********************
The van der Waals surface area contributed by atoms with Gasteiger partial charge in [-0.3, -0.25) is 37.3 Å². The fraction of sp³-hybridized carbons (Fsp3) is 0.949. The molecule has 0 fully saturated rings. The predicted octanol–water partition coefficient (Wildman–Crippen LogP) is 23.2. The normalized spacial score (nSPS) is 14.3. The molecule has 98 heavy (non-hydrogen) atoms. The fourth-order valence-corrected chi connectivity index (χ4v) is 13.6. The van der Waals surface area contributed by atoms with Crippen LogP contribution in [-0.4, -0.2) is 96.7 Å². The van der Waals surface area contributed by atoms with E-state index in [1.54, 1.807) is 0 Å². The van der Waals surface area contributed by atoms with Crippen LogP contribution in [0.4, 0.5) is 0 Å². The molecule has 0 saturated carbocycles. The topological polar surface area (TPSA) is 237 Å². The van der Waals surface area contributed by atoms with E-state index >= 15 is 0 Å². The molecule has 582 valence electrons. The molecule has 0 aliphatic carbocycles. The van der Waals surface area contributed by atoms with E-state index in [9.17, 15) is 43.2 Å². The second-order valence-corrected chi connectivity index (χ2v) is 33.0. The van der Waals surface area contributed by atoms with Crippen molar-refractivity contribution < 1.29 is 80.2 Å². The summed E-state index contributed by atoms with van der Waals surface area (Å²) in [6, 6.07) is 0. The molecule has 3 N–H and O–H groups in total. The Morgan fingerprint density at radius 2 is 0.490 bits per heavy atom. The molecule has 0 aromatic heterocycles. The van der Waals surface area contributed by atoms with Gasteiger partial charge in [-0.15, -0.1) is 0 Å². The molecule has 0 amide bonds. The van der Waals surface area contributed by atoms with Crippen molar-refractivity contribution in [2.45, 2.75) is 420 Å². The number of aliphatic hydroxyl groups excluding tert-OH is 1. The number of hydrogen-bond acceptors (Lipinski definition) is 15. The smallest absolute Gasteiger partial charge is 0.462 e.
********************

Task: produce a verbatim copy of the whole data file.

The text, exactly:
The van der Waals surface area contributed by atoms with Gasteiger partial charge in [-0.3, -0.25) is 37.3 Å². The fraction of sp³-hybridized carbons (Fsp3) is 0.949. The molecule has 0 fully saturated rings. The predicted octanol–water partition coefficient (Wildman–Crippen LogP) is 23.2. The normalized spacial score (nSPS) is 14.3. The molecule has 98 heavy (non-hydrogen) atoms. The fourth-order valence-corrected chi connectivity index (χ4v) is 13.6. The van der Waals surface area contributed by atoms with Crippen LogP contribution in [-0.4, -0.2) is 96.7 Å². The van der Waals surface area contributed by atoms with E-state index in [1.54, 1.807) is 0 Å². The van der Waals surface area contributed by atoms with Crippen LogP contribution in [0.4, 0.5) is 0 Å². The molecule has 0 saturated carbocycles. The topological polar surface area (TPSA) is 237 Å². The van der Waals surface area contributed by atoms with E-state index >= 15 is 0 Å². The molecule has 582 valence electrons. The molecule has 0 aliphatic carbocycles. The van der Waals surface area contributed by atoms with E-state index in [9.17, 15) is 43.2 Å². The second-order valence-corrected chi connectivity index (χ2v) is 33.0. The van der Waals surface area contributed by atoms with Crippen molar-refractivity contribution < 1.29 is 80.2 Å². The summed E-state index contributed by atoms with van der Waals surface area (Å²) in [6, 6.07) is 0. The molecule has 3 N–H and O–H groups in total. The Morgan fingerprint density at radius 2 is 0.490 bits per heavy atom. The molecule has 0 aromatic heterocycles. The van der Waals surface area contributed by atoms with Gasteiger partial charge in [-0.15, -0.1) is 0 Å². The molecule has 0 amide bonds. The van der Waals surface area contributed by atoms with Crippen molar-refractivity contribution in [2.45, 2.75) is 420 Å². The number of aliphatic hydroxyl groups excluding tert-OH is 1. The number of hydrogen-bond acceptors (Lipinski definition) is 15. The smallest absolute Gasteiger partial charge is 0.462 e.